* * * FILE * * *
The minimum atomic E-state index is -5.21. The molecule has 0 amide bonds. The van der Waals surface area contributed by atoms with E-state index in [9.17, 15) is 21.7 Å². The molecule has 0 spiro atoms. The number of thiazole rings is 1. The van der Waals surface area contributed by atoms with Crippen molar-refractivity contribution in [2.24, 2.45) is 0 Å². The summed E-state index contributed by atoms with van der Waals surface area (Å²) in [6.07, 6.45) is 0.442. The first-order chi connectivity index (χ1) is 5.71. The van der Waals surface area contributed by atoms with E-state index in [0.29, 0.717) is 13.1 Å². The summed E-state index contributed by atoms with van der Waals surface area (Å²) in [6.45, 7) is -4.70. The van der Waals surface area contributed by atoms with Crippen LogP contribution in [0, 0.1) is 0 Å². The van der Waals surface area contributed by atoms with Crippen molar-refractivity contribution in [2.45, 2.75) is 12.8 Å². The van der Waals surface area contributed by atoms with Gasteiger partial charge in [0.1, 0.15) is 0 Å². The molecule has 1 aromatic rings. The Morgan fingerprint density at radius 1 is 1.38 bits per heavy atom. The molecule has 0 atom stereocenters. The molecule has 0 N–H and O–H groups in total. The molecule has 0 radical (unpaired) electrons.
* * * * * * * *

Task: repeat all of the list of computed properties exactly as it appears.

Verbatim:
The minimum atomic E-state index is -5.21. The molecule has 0 amide bonds. The van der Waals surface area contributed by atoms with E-state index in [9.17, 15) is 21.7 Å². The molecule has 0 spiro atoms. The number of thiazole rings is 1. The van der Waals surface area contributed by atoms with Crippen molar-refractivity contribution in [2.24, 2.45) is 0 Å². The summed E-state index contributed by atoms with van der Waals surface area (Å²) in [6.07, 6.45) is 0.442. The first-order chi connectivity index (χ1) is 5.71. The van der Waals surface area contributed by atoms with E-state index in [0.29, 0.717) is 13.1 Å². The summed E-state index contributed by atoms with van der Waals surface area (Å²) in [6.45, 7) is -4.70. The van der Waals surface area contributed by atoms with Crippen LogP contribution in [0, 0.1) is 0 Å². The van der Waals surface area contributed by atoms with Crippen molar-refractivity contribution in [2.45, 2.75) is 12.8 Å². The van der Waals surface area contributed by atoms with Gasteiger partial charge in [0.1, 0.15) is 0 Å². The molecule has 1 aromatic rings. The Morgan fingerprint density at radius 1 is 1.38 bits per heavy atom. The molecule has 0 atom stereocenters. The molecule has 0 N–H and O–H groups in total. The molecule has 0 radical (unpaired) electrons.